As photographers we need to take care when photographing the marginalised. We would do well to remember some of the words written in Mary Ellen Marks’s obituary in the Wall Street Journal: she had “a style that demands blending in and a cloak of invisibility”. Marks had “empathy with the marginalized and the square pegs”, and (told) “the story from their point of view”, “portrayed street kids in Seattle in a sympathetic light”, and “you do have to push your limits, if you want a certain intimacy in your pictures” (Woodward, 2015). We need to treat the subjects with respect and empathy, preserve their dignity and encourage their true story to emerge.
Agelides, P., & Michaelidou, A. (2009). Collaborative Artmaking for Reducing Marginalization [online]. Studies in Art Education, 51(1), 36-49. Available at http://www.jstor.org/stable/40650399 [Accessed 17 December, 2016]
Make a list of some aspects of your personality that make you unique. Start taking a few pictures that could begin to express this. How could you develop this into a body of work?
Personality is described in the Oxford Dictionary as “the combination of characteristics or qualities that form an individual’s distinctive character.“
I always describe myself as being a WYSIWYG person (what you see is what you get). Someone who is determined, sometimes impatient, caring, a bit of a perfectionist, friendly, organised in a disorganised fashion, street-smart, loyal, warm, level headed, easy going, introverted, open-minded and independent.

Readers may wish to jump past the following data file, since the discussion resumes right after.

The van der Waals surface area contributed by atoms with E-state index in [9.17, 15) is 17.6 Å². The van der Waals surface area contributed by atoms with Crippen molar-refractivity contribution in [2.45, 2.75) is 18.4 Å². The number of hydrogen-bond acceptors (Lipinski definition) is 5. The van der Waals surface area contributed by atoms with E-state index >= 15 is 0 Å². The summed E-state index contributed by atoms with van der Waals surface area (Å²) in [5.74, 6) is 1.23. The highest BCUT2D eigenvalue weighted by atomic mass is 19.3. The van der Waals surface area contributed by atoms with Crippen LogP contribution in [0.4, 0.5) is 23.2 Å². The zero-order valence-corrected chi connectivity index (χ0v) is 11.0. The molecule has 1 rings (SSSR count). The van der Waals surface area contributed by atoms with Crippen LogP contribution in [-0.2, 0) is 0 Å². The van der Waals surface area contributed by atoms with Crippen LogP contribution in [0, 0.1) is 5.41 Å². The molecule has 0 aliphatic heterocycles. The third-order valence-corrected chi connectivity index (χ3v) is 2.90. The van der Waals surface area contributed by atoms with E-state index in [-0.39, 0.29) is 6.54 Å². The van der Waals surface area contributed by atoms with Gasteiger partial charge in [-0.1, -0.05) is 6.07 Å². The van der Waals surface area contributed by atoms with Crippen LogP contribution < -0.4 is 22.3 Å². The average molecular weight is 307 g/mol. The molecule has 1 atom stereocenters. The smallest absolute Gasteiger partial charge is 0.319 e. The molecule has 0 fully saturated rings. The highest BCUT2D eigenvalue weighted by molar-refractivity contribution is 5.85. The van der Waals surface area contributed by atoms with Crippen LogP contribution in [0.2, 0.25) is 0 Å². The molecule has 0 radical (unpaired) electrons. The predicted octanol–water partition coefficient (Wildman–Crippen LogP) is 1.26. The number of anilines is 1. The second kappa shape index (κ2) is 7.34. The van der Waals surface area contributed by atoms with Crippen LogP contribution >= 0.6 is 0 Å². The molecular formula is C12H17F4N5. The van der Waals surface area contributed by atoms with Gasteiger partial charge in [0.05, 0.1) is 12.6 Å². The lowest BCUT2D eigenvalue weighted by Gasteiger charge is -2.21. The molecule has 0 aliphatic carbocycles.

These are all abstract qualities, something that is unseen, except perhaps for the “organised in a disorganised fashion”. So I expect I will photograph subjects or objects that mirror something back to me that, in my mind, would represent a personality trait. I would imagine the body of work would turn out to be a bit of an eclectic mix. I’ve had a quick look back at some of the photos that I’ve taken in the last few months to get an idea of what would be representative of me. I’ve purposely not provided captions, leaving the viewer to decide which characteristic is portrayed.
As I expected, the results are eclectic and my layered and abstract images are more on the forefront than the straight images, just as my second assignment in Context and Narrative was. I’ll need to put some more thought into how to develop this further and revisit this post with some updates.